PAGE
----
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Ross Ufberg '07

Ross Ufberg '07 Writes Serialized Novel

Alumni News & Notes

Posted August 20, 2011
Tags 2007

Ross Ufberg '07 is writing a novel titled The Lions of Zion, which is currently being serialized on the website of the Jewish newspaper The Forward. He describes it as follows:

 

"The Lions of Zion, a work of fiction, follows the adventures of the eponymous baseball team as they compete in the Major League Baseball National League in 1933, during the height of American anti-Semitism, the first year of FDR’s first term as President of the United States, the last gasps of Prohibition, and the year of the Nazi Party’s ascendancy to prominence and power in Germany. Coincidentally, 1933 was also Hank Greenberg’s first season in the Majors.

 

"The brainchild of a bootlegger named Fishel “Fishy” Levine, who provides the initial financial backing for the team, the Lions of Zion are managed by Reb Shlomo, formerly a rabbi at a synagogue in the Lower East Side. Talmed Metumtam, a yeshiva flunkee who has been working as an assistant at the synagogue, now becomes Reb Shlomo’s right-hand man on the team. Talmed Metumtam is also the narrator of the novella.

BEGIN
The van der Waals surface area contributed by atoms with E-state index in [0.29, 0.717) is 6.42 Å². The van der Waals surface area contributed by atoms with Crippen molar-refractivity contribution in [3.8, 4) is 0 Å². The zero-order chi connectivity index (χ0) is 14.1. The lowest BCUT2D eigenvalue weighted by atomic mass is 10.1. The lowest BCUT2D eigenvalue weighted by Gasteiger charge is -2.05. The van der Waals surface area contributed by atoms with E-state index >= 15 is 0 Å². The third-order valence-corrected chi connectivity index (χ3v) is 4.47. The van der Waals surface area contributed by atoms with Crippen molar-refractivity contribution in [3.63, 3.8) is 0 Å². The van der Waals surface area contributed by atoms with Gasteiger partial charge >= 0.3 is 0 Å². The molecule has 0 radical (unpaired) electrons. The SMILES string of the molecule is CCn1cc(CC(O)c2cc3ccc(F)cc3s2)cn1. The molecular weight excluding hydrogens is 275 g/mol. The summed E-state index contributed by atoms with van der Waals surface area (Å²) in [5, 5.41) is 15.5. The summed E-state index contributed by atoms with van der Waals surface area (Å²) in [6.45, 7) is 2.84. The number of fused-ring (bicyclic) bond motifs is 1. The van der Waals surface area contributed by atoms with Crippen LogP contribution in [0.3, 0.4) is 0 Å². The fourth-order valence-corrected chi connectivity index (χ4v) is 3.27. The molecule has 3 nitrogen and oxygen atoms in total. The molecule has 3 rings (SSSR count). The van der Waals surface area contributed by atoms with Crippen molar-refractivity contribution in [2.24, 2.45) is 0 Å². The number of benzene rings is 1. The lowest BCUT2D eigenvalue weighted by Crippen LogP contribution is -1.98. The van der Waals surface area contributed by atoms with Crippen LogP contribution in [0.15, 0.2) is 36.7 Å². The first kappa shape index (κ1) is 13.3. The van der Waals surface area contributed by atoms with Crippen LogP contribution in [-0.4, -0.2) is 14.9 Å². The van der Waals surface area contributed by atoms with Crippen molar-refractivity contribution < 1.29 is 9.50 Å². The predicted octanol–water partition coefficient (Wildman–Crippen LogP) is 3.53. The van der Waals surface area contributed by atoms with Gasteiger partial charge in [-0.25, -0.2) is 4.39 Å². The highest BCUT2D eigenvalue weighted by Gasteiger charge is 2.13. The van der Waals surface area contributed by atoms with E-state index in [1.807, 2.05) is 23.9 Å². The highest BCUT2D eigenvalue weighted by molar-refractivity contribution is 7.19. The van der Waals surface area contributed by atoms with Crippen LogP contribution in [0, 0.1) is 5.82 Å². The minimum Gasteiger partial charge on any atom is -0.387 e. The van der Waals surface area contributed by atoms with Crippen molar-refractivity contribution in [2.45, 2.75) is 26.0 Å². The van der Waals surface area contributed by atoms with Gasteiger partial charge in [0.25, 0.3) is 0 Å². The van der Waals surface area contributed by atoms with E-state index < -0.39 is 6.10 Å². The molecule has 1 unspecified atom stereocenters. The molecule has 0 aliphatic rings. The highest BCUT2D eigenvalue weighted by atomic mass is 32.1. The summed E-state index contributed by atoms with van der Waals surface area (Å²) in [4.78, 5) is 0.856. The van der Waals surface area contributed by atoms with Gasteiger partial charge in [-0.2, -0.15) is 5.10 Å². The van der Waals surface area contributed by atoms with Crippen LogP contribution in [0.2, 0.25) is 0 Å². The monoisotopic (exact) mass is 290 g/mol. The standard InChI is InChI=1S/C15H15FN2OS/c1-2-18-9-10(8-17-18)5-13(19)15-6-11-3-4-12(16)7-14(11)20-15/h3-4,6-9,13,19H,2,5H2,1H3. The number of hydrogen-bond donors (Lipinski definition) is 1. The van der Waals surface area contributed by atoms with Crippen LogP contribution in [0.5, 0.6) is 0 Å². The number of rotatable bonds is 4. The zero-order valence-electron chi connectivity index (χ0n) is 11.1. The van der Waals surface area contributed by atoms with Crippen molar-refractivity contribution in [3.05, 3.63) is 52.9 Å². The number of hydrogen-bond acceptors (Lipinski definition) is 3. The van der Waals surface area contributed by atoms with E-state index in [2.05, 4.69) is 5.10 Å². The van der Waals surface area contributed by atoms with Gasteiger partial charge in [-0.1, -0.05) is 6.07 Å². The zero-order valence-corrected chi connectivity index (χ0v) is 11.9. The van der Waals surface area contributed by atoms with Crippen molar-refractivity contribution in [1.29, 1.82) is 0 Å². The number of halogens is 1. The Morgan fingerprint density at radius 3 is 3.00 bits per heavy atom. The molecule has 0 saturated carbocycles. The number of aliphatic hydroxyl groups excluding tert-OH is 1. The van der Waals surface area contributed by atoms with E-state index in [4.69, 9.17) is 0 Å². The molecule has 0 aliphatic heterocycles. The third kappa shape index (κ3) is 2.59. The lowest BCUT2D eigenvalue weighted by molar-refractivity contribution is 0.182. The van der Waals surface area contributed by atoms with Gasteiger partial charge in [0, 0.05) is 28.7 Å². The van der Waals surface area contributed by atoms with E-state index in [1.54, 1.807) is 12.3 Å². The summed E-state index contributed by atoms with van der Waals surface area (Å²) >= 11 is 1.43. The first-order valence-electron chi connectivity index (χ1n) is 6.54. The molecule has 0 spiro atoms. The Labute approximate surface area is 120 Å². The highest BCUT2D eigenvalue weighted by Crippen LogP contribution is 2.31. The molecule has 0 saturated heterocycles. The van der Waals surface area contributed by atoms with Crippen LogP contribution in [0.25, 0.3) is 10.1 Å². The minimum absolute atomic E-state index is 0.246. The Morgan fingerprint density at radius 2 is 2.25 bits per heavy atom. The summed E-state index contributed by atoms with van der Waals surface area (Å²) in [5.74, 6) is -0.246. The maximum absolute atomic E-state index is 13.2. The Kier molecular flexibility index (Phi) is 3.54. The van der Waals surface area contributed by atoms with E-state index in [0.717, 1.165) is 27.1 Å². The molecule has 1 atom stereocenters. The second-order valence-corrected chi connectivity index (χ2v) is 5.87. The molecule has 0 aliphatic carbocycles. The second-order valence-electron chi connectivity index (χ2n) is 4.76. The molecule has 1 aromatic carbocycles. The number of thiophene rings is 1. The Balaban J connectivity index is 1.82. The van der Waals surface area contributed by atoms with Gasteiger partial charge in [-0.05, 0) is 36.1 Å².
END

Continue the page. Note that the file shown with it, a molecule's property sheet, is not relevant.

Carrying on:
"The players must battle prejudice on the field and in the stands, but also on the home front, in their own Jewish community, which views baseball as a gentile sport for men who insist on acting like boys. Mosie Shreiber, a journalist for Der Forverts (The Yiddish Daily Forward) on the baseball beat, plays no small role in helping to explain the sport and popularize the team.

 

"The Lions of Zion play all their games as the visiting team, as they are without a home stadium, creating a new, athletic take on the old trope of the Wandering Jew. They take the field in every National League City: New York City (Manhattan & Brooklyn), Pittsburgh, Chicago, Boston, St. Louis, Philadelphia and Cincinnati.

 

"Read the novel to find out how they fare and to get an inside peek at  baseball, Jewish life in the 30's, and some comical and gut-wrenching  misadventures.

 

"You don't have to be a baseball fan to enjoy the story, but who knows - you might just discover a love for the great American pastime  along the way."

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